A free public garden in more than 55 acres, The Tuileries Gardens take their name from the tile factories which previously stood on the site where Queen Catherine de Medici built the Palais des Tuileries in 1564. André Le Nôtre, the famous gardener of King Louis XIV, re-landscaped the gardens in 1664 to give them their current French formal garden style. The gardens, which separate the Louvre from the Place de la Concorde, are a pleasant place for walking and for culture for Parisians and tourists; Maillol statues stand alongside those of Rodin or Giacometti. The gardens’ two ponds are perfect places to relax by. The Musée de l’Orangerie, where visitors can admire the works of Monet, is in the south-west part of the Tuileries. From March to December, free tours in French are organized. Lovers of candyfloss and fairground rides will enjoy the Fête des Tuileries, from June to August.
The Jardin du Luxembourg or the garden of Luxembourg is one of the greenest places in Paris. It is located in the sixth arrondissement and remains the second largest public park in entire Paris. Stretching across an area of 60 acres, this garden is a remarkable sight and has been one of the most preferred destinations for visitors arriving in Paris. Its location in the heart of Paris has made it the ideal spot for relaxation by Parisians as well as tourists and remains the perfect example of Renaissance garden design. With its array of splendid trees, fountains, and majestic statues of many mythological figures and prominent personalities of the time, the Jardin du Luxembourg is one of the most beautiful attractions in Paris.
Tucked away in the little side streets behind the Sacré-Coeur, you’ll find plenty of quirky architecture, trailing vines and narrow cobbled lanes. And if you really look hard enough (and walk around the area for long enough) you’ll also stumble upon Le Clos Montmartre, a hidden vineyard and one of the last remaining vines in central Paris. The harvest is done by hand and the vinification by the most natural way : with indigenous yeasts, without sulfur, without enzymes and without any chemical input. The red wines are vinified in semi-carbonic way, according to a well-defined method resulting from three generations. The principle is to create a sort of mille-feuilles. Then, the juices are aged in barrels or in used casks. The white wines are aged in large containers to preserve freshness, carbon dioxide and avoid the woody taste. Nearby you’ll find hidden gems like the Musée de Montmartre, Renoir Gardens and Place Dalida– what may well be the prettiest square and street in all of Paris!
In the late eighteenth century, when major public health problems tied to the city’s cemeteries led to a decision to transfer their contents to an underground site. Paris authorities chose an easily accessible site that was, at the time, located outside the capital: the former Tombe-Issoire quarries under the plain of Montrouge. The first evacuations were made from 1785 to 1787 and concerned the largest cemetery in Paris, the Saints-Innocents cemetery. Descend under the streets of Paris and tour the tunnels lined with Human bones.
On June 6, 1944, allied soldiers from America, Great Britain and Canada landed on 5 beaches of Normandy for D-Day (also known as operation Overlord) to help the French from the Nazis. This operation was the turning point of the conflict as it marked the beginning of the end of WWII. In 2014, Normandy celebrated the 70th anniversary of the D-Day. It is highly recommended this place for those who love history or for those who want to discover more about the Normandy landings, or for the families who want to pass on the flame of memories to the youngest generations. Have a day trip to the “D-DAY” beaches of Normandy.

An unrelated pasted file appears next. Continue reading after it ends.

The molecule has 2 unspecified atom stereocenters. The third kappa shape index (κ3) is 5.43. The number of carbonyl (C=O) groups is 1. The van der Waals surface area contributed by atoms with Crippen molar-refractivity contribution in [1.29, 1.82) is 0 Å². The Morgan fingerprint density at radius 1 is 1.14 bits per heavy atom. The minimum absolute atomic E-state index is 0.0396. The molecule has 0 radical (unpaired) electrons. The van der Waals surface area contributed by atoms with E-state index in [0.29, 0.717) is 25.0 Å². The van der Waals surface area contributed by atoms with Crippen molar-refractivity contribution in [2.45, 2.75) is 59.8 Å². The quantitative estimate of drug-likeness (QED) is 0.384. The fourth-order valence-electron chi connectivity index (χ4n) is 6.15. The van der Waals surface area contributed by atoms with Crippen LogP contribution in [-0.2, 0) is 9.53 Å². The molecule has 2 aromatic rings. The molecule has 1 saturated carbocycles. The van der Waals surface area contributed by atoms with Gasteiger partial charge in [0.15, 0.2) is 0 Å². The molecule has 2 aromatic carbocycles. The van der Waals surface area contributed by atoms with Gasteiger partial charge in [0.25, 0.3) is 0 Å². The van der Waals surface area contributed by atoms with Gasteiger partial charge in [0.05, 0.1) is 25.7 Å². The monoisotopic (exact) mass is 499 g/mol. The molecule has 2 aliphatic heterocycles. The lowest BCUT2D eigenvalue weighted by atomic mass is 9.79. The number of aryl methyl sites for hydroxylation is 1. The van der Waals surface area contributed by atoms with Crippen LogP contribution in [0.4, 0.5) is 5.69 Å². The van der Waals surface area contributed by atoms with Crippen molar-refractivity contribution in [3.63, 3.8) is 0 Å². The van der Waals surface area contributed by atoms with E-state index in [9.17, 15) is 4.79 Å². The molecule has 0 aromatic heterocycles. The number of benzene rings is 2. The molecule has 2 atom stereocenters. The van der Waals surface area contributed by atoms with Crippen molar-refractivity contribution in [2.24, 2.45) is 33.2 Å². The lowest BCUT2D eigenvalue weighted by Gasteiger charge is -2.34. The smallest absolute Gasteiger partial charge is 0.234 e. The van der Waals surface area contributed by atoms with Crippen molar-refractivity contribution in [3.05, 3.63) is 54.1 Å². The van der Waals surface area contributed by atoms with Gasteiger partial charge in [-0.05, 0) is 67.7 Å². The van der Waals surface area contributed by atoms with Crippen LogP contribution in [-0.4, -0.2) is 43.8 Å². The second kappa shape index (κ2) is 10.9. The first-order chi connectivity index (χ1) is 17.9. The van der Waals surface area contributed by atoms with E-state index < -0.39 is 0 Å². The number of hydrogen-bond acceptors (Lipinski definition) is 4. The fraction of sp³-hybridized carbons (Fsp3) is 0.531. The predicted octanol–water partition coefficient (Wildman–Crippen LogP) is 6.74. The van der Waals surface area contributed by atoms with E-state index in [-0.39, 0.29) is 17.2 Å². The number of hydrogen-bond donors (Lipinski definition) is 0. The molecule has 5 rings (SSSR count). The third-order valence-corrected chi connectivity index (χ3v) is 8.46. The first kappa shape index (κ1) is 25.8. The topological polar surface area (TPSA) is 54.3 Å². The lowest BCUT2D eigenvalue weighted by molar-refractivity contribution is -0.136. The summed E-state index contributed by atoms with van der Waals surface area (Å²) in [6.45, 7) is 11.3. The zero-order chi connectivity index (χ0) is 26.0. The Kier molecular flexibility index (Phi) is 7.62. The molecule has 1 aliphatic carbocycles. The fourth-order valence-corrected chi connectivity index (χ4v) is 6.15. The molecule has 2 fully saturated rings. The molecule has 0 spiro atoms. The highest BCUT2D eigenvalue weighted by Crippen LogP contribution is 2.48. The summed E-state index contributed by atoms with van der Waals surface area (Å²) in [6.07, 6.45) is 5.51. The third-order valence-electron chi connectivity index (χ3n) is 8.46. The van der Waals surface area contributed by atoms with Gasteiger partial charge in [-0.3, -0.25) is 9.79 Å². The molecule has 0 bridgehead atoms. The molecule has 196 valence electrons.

Disneyland Paris, formerly Euro Disney Resort, is an entertainment resort in Chessy, France, a town located 32 km (20 mi) east of the centre of Paris. It encompasses two theme parks, many resort hotels, Disney Nature Resorts, a shopping, dining, and entertainment complex, and a golf course, in addition to several additional recreational and entertainment venues. Disneyland Park is the original theme park of the complex, opening with the resort on 12 April 1992. A second theme park, Walt Disney Studios Park, opened in 2002, 10 years after the original park's opening. Disneyland Paris celebrated its 25th anniversary in 2017. Within 25 years of opening, 320 million people visited Disneyland Paris, making it the most visited theme park in Europe. The Parisian resort is the second Disney park to open outside the United States following the opening of the Tokyo Disney Resort in 1983 and is the largest Disney resort to open outside of the United States. Disneyland Paris is also the only Disney resort outside of the United States to be completely owned by The Walt Disney Company. According to the Disneyland Paris website the theme park's top five attractions in Disneyland Park are It's a Small World, Star Wars Hyperspace Mountain (formerly known as Space Mountain: Mission 2), Big Thunder Mountain, Pirates of the Caribbean, and Buzz Lightyear's Astro Blasters. It's a Small World, located in Fantasyland, takes visitors on a musical tour of world attractions. Star Tours and Hyperspace Mountain (which is a roller coaster) are situated in the Discoveryland district; Big Thunder Mountain is a mine train roller coaster within Frontierland; Pirates of the Caribbean is located in Adventureland; and Buzz Lightyear's Astro Blasters, also located in Discoveryland, was inspired by the Disney/Pixar film Toy Story 2 and features people attempting to successfully shoot lasers at seemingly moving targets to earn as many points as possible. The park is approximately 4,800 acres, and is divided into two main parks that each hold separate attraction areas within them. The park receives around twelve million visitors a year which makes it the most visited place in Europe .
The Sacré-Coeur Basilica in Montmartre is one of the most visited sites in Paris, and from its perch you can enjoy one of the best views of the city. Many visitors who trek up to the basilica inevitably also visit the restaurants that line it looking for a quick bite or inventive cuisine. A short walk will take you to these great restaurants near Sacré-Coeur. Listed below are some of those best places. Bül, La Mandigotte, L’Accordologue, Koff, La Rughetta, Aux Dés Calés, A modo mio, Sacre-Ceour Crepe Café, Le Lamarck, Le Cabanon de la Butte, Grenouilles Paris, Sur la Route de Plouescat, Bistro Volnay, The Hardware Societe Paris, La Maison du Knafe, L'Afghani, La Brasserie Thai, Signature Montmartre, La Travesia
A cruise starting in Paris is a great way to experience river cruising. You will find some of the great river cruises operating from Paris including Viking River Cruises which boasts the most extensive fleet of river cruises vessels.